Parmar, Jeniel; School of Graduate Studies (2009-12)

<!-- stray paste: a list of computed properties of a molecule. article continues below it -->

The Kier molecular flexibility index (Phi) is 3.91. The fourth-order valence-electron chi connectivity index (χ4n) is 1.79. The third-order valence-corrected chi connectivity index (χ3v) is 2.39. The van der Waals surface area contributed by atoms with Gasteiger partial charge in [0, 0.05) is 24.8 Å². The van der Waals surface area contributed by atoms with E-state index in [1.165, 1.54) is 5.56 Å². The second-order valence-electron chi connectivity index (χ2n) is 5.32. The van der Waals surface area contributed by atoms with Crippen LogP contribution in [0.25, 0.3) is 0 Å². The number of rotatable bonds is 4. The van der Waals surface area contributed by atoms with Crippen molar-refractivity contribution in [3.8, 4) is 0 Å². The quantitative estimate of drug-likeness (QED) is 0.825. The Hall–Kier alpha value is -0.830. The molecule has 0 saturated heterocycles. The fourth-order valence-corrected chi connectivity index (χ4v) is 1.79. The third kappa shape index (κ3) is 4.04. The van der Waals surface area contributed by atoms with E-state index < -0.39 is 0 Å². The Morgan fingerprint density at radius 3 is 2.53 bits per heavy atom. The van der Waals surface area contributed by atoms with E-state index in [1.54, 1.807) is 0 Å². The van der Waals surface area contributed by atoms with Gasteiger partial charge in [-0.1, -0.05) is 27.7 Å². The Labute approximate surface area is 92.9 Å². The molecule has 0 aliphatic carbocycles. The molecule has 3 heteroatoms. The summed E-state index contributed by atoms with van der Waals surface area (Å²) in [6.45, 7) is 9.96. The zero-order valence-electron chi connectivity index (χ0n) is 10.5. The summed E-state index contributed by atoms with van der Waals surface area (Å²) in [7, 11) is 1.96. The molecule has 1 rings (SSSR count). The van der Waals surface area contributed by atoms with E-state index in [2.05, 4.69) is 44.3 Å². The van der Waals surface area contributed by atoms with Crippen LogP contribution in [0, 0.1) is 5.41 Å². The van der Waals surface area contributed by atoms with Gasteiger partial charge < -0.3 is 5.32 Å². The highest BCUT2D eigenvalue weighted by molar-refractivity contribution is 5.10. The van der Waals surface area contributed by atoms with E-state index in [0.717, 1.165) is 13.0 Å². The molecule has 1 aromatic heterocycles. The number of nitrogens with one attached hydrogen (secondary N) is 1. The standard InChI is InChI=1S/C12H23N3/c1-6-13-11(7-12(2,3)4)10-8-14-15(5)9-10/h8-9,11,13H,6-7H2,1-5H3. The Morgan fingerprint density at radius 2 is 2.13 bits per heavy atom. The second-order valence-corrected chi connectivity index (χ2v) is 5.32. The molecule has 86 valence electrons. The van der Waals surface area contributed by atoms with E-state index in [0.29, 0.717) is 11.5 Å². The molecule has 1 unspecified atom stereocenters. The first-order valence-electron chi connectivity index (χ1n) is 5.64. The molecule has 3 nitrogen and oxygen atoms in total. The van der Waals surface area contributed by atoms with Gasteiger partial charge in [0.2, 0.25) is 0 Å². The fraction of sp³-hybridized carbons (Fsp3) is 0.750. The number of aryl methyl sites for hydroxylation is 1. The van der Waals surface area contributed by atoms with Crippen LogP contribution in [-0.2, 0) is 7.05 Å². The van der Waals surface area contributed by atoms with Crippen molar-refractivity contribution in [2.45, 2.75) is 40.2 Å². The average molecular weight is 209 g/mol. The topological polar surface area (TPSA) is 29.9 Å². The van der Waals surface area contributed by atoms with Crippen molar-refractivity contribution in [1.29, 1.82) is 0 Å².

The final step in the production of aldosterone is performed by the enzyme aldosterone synthase (CYP11 B2)-. CYP11 B2 is primarily expressed in the zona glomerulosa (ZG). of the adrenal cortex. Adrenocortical, expression of CYP11 B2 is primarily regulated by circulating levels of angiotensin II (Ang II) and K+, but the molecular mechanisms that control its ZG-specific expression are not clearly defined. Con$iderable in vitro analyses have been performed towards defining the mechanisms that control CYP11 B2 expression. Previous studies from our laboratory and others have identified · several cis-regulatory elements on the 5' · flanking promoter region (at -71/64, -129/114, -351/343 and -773/766) that regulate basal expression as well as maximal stimulation of CYP11 B2 gene transcription. Moreover, key· transcription factors that bind these cis-regulatory regions including NGFIB, NURR1, SF-1 and COUP-TF have also been identified. Hence, through several in vitro analyses, a considerable evidence exists supporting the contention that these regulatory elements found within the 5' flanking promoter region may control ZG-specific expression of CYP 11 B2 gene. However, thus far, all evidence is based on in. vitro analyses of transcriptional regulation, which does not always depict in vivo_occurrences. To initiate our in vivo assessment of CYP1182 promoter, we began by comparing the DNA sequences between human, mouse, and rat CYP1182 genes, which interestingly revealed high sequence similarity in the · 5' flanking promoter region of the CYP1182 gene. This result suggested that the cisregulatory regions identified by in vitro analyses likely plays an important role in CYP1182 ZG-specific gene expression. Therefore, we generated transgenic mouse lines by pronuclear injection of a Transgenic (Tg) DNA construct containing 985 base pairs (bp) of the mouse Cyp11 b2 promoter driving expression of a Lacz reporter gene.· Importantly, 4 founder Tg mouse lines revealed Lacz expression exclusively in the adrenal ZG. Mice fed a normal sodium diet (0.3 %) and a low sodium diet (0.03 %) showed Lacz mRNA expression exclusively in adrenal tissue. Furthermore, (3-galactosidase protein (the product of LacZ) was localized solely in the ZG of the Tg mice. Hence, the role of the proximal promoter region of the Cyp11 b2 gene was confirmed, in vivo, as this region allowed induction of Lacz exclusively in the adrenal ZG of Tg mice. Moreover, with the expression of Lacz properly restricted to adrenal ZG, we concluded that regions required for Cyp11 b2 gene repression in the adjacent inner two zones of the adrenal cortex were also confined within the 985 bp promoter. This regulatory fragment. will be an invaluable tool for adrenal ZG targeting of genes believed to play a role in adrenocortical diseases and aldosterone dysregulation. While developing Tg mice, we also focused on characterization and development of novel adrenocortical cell lines. As aforementioned, in vitro culture models have allowed a multitude of studies that have broadened our understanding of normal adrenocortical endocrine function. Primary cultures of adrenocortical cells have been an excellent source for in vitro studies. However, the eventual onset of senescence in primary cultures of cells creates a recurring need for the costly · and difficult isolations of fresh adrenocortical cells. Hence, the use of primary cultures has been increasingly supplemented by immortalized cell lines. We utilized an adrenocortical carcinoma to develop a human adrenocortical cell line. We entitled it the human adrenocortical carcinoma cell line clone 15 (HAC15). HAC15 represents only the second human adrenocortical cell line available that exhibits physiological hormonal responses, steroid.ogenesis, and expression of steroid-metabolizing enzymes. The ability of HAC15 to respond to Ang II, K+, and ACTH makes it the first adrenal cell line capable of responding to the three main physiologic regulators of the adrenal cortex.